Katharine Jefferts Schori: I think part of it is a shift in cultural, moral views. Do we live in an Enlightenment world view, or do we live out of a postmodern understanding. Are we willing to live with a variety of faces of truth, or do we insist that there is only one possible understanding of truth and that any human being can possess that understanding.
More from that interview here.

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Friday, July 07, 2006

Politics: the "art of living together in community"

At work yesterday I was talking about the whole Episcopal/Anglican kerfuffle, and a couple of my coworkers found it amusing that the Anglican church, which is known for having split from the Catholic church in the first place over "issues of human sexuality" is supposedly heading for schism over such issues now. I need to read more about the cultural issues behind all of this so that I understand it better. But I agree with Katharine Jefferts Schori that we need to get back to the business of mission too...

As I've mentioned below, she recently did an interview with Diane Rehm on NPR, and I've transcribed some of it. In the most recent segment I've posted, Diane Rehm asked Katharine Jefferts Schori if she feels able to speak out on political issues, or if she is restrained in some way.

Katharine Jefferts Schori: I've made major statements about the Federal Budget the last time around, and on immigration issues. The church has a voice to contribute to the conversation, and I think it's essential that we do so. Obviously, if we're a nonprofit organization, we can't promote one particular candidate or one particular political initiative. But we have a responsibility as Christians to express our moral understanding of the implications of actions of Congress, and our government, and I think we need to do more of that work probably than less.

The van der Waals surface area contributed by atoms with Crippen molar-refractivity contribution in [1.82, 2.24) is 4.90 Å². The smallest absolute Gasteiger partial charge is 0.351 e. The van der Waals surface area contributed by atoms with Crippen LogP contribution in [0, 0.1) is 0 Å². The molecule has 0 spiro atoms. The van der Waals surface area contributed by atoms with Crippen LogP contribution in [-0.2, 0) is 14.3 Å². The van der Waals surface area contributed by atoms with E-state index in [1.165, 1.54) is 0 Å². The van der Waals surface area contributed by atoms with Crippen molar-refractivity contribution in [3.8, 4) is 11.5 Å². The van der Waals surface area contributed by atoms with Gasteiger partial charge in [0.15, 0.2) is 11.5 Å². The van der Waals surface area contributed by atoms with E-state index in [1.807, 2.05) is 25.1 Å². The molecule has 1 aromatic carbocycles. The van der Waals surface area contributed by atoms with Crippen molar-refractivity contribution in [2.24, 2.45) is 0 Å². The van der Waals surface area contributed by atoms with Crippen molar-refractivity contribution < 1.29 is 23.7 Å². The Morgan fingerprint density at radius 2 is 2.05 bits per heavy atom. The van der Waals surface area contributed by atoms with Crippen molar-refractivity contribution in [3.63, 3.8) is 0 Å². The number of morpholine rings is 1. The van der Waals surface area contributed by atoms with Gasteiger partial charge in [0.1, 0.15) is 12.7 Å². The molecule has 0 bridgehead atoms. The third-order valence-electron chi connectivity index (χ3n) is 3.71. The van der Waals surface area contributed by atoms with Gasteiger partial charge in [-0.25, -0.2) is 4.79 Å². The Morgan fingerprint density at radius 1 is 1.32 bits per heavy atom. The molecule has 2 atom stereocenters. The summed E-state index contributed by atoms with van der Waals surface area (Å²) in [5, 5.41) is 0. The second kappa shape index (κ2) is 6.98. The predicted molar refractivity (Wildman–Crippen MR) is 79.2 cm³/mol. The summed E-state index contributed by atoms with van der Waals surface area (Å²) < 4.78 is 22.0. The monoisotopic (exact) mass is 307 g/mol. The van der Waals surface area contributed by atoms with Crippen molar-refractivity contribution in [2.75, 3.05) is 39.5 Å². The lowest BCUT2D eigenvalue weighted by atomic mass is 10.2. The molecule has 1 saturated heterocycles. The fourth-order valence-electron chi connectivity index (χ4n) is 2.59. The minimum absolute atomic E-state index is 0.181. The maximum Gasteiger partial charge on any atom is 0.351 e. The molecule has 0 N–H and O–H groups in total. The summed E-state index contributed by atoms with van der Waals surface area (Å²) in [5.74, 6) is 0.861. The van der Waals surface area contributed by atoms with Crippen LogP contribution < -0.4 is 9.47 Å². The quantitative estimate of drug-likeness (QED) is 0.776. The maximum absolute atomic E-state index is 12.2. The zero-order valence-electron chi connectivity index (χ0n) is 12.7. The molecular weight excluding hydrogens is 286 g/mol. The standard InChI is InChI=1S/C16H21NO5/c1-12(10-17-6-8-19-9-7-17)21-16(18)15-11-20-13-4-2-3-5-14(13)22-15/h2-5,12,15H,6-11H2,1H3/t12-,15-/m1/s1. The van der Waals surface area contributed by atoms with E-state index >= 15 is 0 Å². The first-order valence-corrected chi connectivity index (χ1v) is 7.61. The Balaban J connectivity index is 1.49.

I think the work around Millennium Development Goals has been a politically motivated initiative in the large sense of what that word "politics" means. I understand it as the art of living together in community. We are called to transform the world around us as Christians, into something that looks more like the reign of God. And the last time I checked, I don't think the hungry are all being fed, I don't think the ill people are all being provided with healthcare. We have work to do.
More here.

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Tuesday, July 04, 2006

Katharine Jefferts Schori on the Diane Rehm Show

Presiding Bishop Elect Katharine Jefferts Schori did an interview on the Diane Rehm Show on NPR last week. I've transcribed some of it here.

It's a girl!

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Musings on the 4th of July